There are still many "sceptics" within the community. When the lenses were first used, there was very little scientific evidence to support the theory. However there are now over a hundred research publications on Irlen tinted lenses, including research from Harvard Medical School and the Canadian Medical Association.

A recent breakthrough in research on dyslexia at Harvard University clearly links disorders in a person's visual perception as a major cause. A team of neuroscientists, lead by Dr Margaret Livingstone has reported research in the prestigious research journal "Proceedings of the American Academy of Sciences". Their findings show that Visual dyslexia is the result of the failure of the visual perceptual system's neuro-circuits to keep proper timing. They also reported that coloured filters can correct this imbalance and so reduce the effect of dyslexia, such as chronic loss of place, reversing words, blurred vision, movement of the print and rapid fatigue when reading.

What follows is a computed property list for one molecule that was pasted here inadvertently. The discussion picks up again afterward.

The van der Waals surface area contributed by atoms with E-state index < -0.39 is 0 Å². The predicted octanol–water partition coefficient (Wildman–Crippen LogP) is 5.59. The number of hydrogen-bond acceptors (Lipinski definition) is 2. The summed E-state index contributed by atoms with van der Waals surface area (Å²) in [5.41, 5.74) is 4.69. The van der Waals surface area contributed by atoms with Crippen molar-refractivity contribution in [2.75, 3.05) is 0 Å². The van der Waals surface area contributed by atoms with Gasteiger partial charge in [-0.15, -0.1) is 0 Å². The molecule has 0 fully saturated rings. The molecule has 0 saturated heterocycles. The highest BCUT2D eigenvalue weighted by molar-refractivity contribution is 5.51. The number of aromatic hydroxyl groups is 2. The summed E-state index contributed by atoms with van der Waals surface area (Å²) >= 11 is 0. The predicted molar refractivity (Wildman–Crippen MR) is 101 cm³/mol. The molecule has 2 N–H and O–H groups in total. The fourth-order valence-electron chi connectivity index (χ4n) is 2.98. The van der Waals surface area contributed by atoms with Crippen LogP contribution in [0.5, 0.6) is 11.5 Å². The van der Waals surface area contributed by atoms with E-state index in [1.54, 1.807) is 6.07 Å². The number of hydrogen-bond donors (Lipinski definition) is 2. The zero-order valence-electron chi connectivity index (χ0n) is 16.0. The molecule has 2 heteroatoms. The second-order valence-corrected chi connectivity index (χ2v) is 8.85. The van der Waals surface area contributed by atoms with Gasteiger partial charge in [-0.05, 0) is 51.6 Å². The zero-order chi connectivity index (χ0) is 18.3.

Dr Drake Duane, an authority on dyslexia and learning disorders at the Arizona State University, states that this research provides "convincing evidence that the nervous system of those who are dyslexic are atypical and provides theoretical support for one treatment of dyslexia through the use of coloured filters for reading".

Dr Galaburda, Director of the Dyslexia Neuro-anatomical Centre at Beth Israel Hospital in Boston, views this research breakthrough as indicating that the visual system consists of two major neural pathways. "One of these pathways, the magnocellular system, is composed of large cells that carry out fast processes and is used for seeing motion, stereoscopic vision, depth perception, low contrast and locating objects in space. The second pathway, the parvocellular system, is composed of smaller cells that carry out slower processes. It specialises in colour, detailed forms, high contrast and stationary images." Dr Galaburda explains that a neurological timing imbalance or 'sluggishness' in the timing between these two systems leads to visual dyslexia.